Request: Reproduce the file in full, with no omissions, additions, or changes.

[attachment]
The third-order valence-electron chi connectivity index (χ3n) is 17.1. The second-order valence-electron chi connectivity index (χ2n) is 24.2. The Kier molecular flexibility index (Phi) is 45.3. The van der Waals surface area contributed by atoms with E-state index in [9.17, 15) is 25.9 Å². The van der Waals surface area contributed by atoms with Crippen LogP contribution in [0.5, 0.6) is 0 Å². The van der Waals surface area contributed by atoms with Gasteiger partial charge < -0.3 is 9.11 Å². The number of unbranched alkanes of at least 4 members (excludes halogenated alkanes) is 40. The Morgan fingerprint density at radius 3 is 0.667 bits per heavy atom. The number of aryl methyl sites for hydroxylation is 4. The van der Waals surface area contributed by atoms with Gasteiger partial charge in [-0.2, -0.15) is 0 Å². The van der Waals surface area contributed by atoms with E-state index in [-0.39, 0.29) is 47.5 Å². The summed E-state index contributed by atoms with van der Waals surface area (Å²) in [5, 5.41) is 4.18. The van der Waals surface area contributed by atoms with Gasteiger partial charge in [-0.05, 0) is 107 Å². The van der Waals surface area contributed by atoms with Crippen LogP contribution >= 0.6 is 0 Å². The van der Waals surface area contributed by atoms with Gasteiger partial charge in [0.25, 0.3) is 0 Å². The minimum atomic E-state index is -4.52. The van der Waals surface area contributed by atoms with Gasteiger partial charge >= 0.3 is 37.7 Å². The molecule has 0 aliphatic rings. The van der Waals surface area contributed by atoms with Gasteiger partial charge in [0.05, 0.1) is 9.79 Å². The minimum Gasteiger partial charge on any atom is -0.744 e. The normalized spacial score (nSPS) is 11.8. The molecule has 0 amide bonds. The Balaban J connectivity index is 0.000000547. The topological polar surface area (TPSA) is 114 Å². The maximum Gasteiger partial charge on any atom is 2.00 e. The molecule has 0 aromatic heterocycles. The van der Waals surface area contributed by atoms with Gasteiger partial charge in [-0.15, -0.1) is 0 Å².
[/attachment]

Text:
The third-order valence-electron chi connectivity index (χ3n) is 17.1. The second-order valence-electron chi connectivity index (χ2n) is 24.2. The Kier molecular flexibility index (Phi) is 45.3. The van der Waals surface area contributed by atoms with E-state index in [9.17, 15) is 25.9 Å². The van der Waals surface area contributed by atoms with Crippen LogP contribution in [0.5, 0.6) is 0 Å². The van der Waals surface area contributed by atoms with Gasteiger partial charge < -0.3 is 9.11 Å². The number of unbranched alkanes of at least 4 members (excludes halogenated alkanes) is 40. The Morgan fingerprint density at radius 3 is 0.667 bits per heavy atom. The number of aryl methyl sites for hydroxylation is 4. The van der Waals surface area contributed by atoms with Gasteiger partial charge in [-0.2, -0.15) is 0 Å². The van der Waals surface area contributed by atoms with E-state index in [-0.39, 0.29) is 47.5 Å². The summed E-state index contributed by atoms with van der Waals surface area (Å²) in [5, 5.41) is 4.18. The van der Waals surface area contributed by atoms with Gasteiger partial charge in [-0.05, 0) is 107 Å². The van der Waals surface area contributed by atoms with Crippen LogP contribution >= 0.6 is 0 Å². The van der Waals surface area contributed by atoms with Gasteiger partial charge in [0.25, 0.3) is 0 Å². The minimum atomic E-state index is -4.52. The van der Waals surface area contributed by atoms with Gasteiger partial charge >= 0.3 is 37.7 Å². The molecule has 0 aliphatic rings. The van der Waals surface area contributed by atoms with Gasteiger partial charge in [0.05, 0.1) is 9.79 Å². The minimum Gasteiger partial charge on any atom is -0.744 e. The normalized spacial score (nSPS) is 11.8. The molecule has 0 amide bonds. The Balaban J connectivity index is 0.000000547. The topological polar surface area (TPSA) is 114 Å². The maximum Gasteiger partial charge on any atom is 2.00 e. The molecule has 0 aromatic heterocycles. The van der Waals surface area contributed by atoms with Gasteiger partial charge in [-0.15, -0.1) is 0 Å².